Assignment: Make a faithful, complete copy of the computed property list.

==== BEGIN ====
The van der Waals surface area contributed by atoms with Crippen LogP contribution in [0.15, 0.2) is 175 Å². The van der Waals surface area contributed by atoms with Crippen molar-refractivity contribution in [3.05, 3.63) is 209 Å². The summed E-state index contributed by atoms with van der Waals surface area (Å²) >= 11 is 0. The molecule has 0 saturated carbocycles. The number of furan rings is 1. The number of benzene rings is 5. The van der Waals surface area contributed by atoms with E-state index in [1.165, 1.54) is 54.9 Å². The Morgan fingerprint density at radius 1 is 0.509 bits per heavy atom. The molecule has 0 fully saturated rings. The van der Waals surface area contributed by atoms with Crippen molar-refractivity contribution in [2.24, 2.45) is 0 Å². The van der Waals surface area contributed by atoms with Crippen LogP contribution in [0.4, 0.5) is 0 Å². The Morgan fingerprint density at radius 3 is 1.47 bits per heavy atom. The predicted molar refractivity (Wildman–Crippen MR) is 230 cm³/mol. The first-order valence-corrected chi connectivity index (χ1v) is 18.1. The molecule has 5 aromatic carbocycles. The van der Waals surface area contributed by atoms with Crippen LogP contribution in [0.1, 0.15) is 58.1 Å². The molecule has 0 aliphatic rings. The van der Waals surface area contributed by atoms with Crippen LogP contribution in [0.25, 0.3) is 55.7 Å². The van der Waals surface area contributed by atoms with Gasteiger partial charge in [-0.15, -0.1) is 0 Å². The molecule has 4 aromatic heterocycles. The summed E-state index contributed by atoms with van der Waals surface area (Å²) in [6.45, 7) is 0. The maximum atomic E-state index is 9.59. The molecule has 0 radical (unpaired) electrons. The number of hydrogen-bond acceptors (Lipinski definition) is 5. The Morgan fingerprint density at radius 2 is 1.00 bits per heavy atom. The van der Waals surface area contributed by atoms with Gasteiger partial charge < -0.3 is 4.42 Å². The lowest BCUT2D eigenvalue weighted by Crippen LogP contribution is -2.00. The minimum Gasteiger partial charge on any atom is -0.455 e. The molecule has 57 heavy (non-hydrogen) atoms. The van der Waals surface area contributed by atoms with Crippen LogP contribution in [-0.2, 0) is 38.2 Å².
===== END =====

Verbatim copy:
The van der Waals surface area contributed by atoms with Crippen LogP contribution in [0.15, 0.2) is 175 Å². The van der Waals surface area contributed by atoms with Crippen molar-refractivity contribution in [3.05, 3.63) is 209 Å². The summed E-state index contributed by atoms with van der Waals surface area (Å²) >= 11 is 0. The molecule has 0 saturated carbocycles. The number of furan rings is 1. The number of benzene rings is 5. The van der Waals surface area contributed by atoms with E-state index in [1.165, 1.54) is 54.9 Å². The Morgan fingerprint density at radius 1 is 0.509 bits per heavy atom. The molecule has 0 fully saturated rings. The van der Waals surface area contributed by atoms with Crippen molar-refractivity contribution in [2.24, 2.45) is 0 Å². The van der Waals surface area contributed by atoms with Crippen LogP contribution in [0.4, 0.5) is 0 Å². The Morgan fingerprint density at radius 3 is 1.47 bits per heavy atom. The predicted molar refractivity (Wildman–Crippen MR) is 230 cm³/mol. The first-order valence-corrected chi connectivity index (χ1v) is 18.1. The molecule has 5 aromatic carbocycles. The van der Waals surface area contributed by atoms with Crippen LogP contribution in [0.1, 0.15) is 58.1 Å². The molecule has 0 aliphatic rings. The van der Waals surface area contributed by atoms with Crippen LogP contribution in [0.25, 0.3) is 55.7 Å². The van der Waals surface area contributed by atoms with Gasteiger partial charge in [-0.15, -0.1) is 0 Å². The molecule has 4 aromatic heterocycles. The summed E-state index contributed by atoms with van der Waals surface area (Å²) in [6.45, 7) is 0. The maximum atomic E-state index is 9.59. The molecule has 0 radical (unpaired) electrons. The number of hydrogen-bond acceptors (Lipinski definition) is 5. The Morgan fingerprint density at radius 2 is 1.00 bits per heavy atom. The van der Waals surface area contributed by atoms with Gasteiger partial charge < -0.3 is 4.42 Å². The lowest BCUT2D eigenvalue weighted by Crippen LogP contribution is -2.00. The minimum Gasteiger partial charge on any atom is -0.455 e. The molecule has 57 heavy (non-hydrogen) atoms. The van der Waals surface area contributed by atoms with Crippen LogP contribution in [-0.2, 0) is 38.2 Å².